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Community Spotlight - July 2016

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Alejandro Duarte
Alejandro Duarte
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On Jul 29, 2016 8:37:00 AM
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It’s time for another chapter of the Community Spotlight! And for this month’s edition, I had the opportunity to have a nice chat with Marco Collovati, winner of the IBM/Vaadin Challenge, author of the Spinkit Add-on for Vaadin, and active member of the Vaadin Community. Marco lives in Udine, a town in northeast Italy, and works for Techfriuli as a Senior Developer. He enjoys learning new software technologies and languages, likes reading books about archeology and history, and dedicates most of his spare time to his wife and daughter.

Hello Marco, thanks for accepting the invitation. Nice job with the add-on. I really liked the demo app. When did you start working on it and how did you come up with the idea?

Hi Alejandro, thank you for the invitation. I started working on it during the last Vaadin Challenge. I came across the Spinkit CSS library because I needed a loading screen for an application. So, I found the PleaseWait JavaScript library that uses Spinkit. I first used it on a non-Vaadin application. It was an HTML5 application hosted on a Xerox printer. After that I created the add-on and used it during the Vaadin challenge, and also in some other small Vaadin apps.

Hosted on a printer. Sounds cool! What was the purpose of the HTML application?

We developed two applications.The goal of the first one was to show advertising where the printer is idle. We use Magnolia CMS as backend to let customers load advertising images.

Magnolia! They use Vaadin as well.

Yes, they rewrote the UI completely with Vaadin on version 5. The second app was used for customer support. From the printer, users can send help requests by filling a form. The app also sends the printing counter to the server, used for billing purposes. The printer has a WebKit based browser with some functionality blocked (like audio).

Interesting. So... after that you decided to implement the add-on. Apparently you had some experience with Vaadin before implementing the add-on, right?

Yes, I used Vaadin 6 in the past to build some portlets on Liferay. After that, I built some applications inside Magnolia using Vaadin 7. They were small apps that integrate external data sources within Magnolia, for example simple CRUD views for legacy app databases and some sort of geolocation on top of the Vaadin Leaflet addon. Recently, we also built a UI to integrate a RFID reader. The app is connected to the RFID reader and when a tag is read and the associated information is fetched from JCR and displayed on the screen, if the tag is not recognized, the user follows a wizard to register data related to the tag.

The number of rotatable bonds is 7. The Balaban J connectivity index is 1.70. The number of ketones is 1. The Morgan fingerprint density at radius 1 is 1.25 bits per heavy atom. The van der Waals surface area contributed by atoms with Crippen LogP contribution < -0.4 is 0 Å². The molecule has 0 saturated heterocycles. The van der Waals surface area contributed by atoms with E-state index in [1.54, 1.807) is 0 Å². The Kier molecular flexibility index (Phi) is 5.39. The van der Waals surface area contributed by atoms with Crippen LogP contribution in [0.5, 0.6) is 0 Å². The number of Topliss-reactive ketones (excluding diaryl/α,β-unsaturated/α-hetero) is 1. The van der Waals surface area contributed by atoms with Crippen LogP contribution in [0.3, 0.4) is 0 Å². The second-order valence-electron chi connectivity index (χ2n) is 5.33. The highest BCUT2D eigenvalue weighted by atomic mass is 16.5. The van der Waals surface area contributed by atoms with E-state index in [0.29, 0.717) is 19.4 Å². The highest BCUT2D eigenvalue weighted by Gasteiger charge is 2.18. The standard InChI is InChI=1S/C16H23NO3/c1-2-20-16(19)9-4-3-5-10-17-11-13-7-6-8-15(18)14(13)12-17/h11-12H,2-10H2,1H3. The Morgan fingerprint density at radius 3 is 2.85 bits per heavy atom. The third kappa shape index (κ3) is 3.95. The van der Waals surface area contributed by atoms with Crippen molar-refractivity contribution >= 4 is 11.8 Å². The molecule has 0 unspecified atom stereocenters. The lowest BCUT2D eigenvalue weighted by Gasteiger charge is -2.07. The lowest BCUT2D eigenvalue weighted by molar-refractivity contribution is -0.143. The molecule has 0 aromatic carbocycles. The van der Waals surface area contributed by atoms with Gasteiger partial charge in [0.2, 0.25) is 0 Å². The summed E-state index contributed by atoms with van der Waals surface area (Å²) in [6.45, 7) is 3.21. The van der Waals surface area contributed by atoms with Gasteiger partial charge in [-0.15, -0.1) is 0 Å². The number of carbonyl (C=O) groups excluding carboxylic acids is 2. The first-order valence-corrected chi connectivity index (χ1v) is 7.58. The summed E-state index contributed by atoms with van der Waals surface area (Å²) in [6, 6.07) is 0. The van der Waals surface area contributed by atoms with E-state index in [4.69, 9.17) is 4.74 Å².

Sounds like an interesting project. So, how did you find the experience of creating a Vaadin add-on?

Creating the add-on was easy. Vaadin documentation is very good and there are tons of other material that are very helpful (for example the blog and the wiki). I like AbstractJavascriptComponent and AbstractJavascriptExtension very much. They make integrating JavaScript libraries very easy

Yes, those are good options when implementing Vaadin client side components. Do you have any tip or advice for developers trying to implement their own add-ons or widgets?

I think the better way to learn something new is taking a look at existent code. So, downloading source code from other add-ons and studying them is my preferred way to start. Another useful thing is to use mvn vaadin:run-codeserver. Sometimes debugging connectors with console.log is not enough, if you know what I mean!

Totally agree! Well, thanks for sharing your thoughts with the community. Is there anything else you would like to add?

I’d like to thank the whole Vaadin team for your great work.

Thank you Marco and best wishes in your future projects!

Alejandro Duarte
Alejandro Duarte
Software Engineer and Developer Relations Manager at Vaadin Ltd. Author of Practical Vaadin (Apress), Data-Centric Applications with Vaadin 8 (Packt), and Vaadin 7 UI Design by Example (Packt). Passionate about software development with Java and open-source technologies. Contact him on Twitter @alejandro_du or through his personal blog at www.programmingbrain.com.
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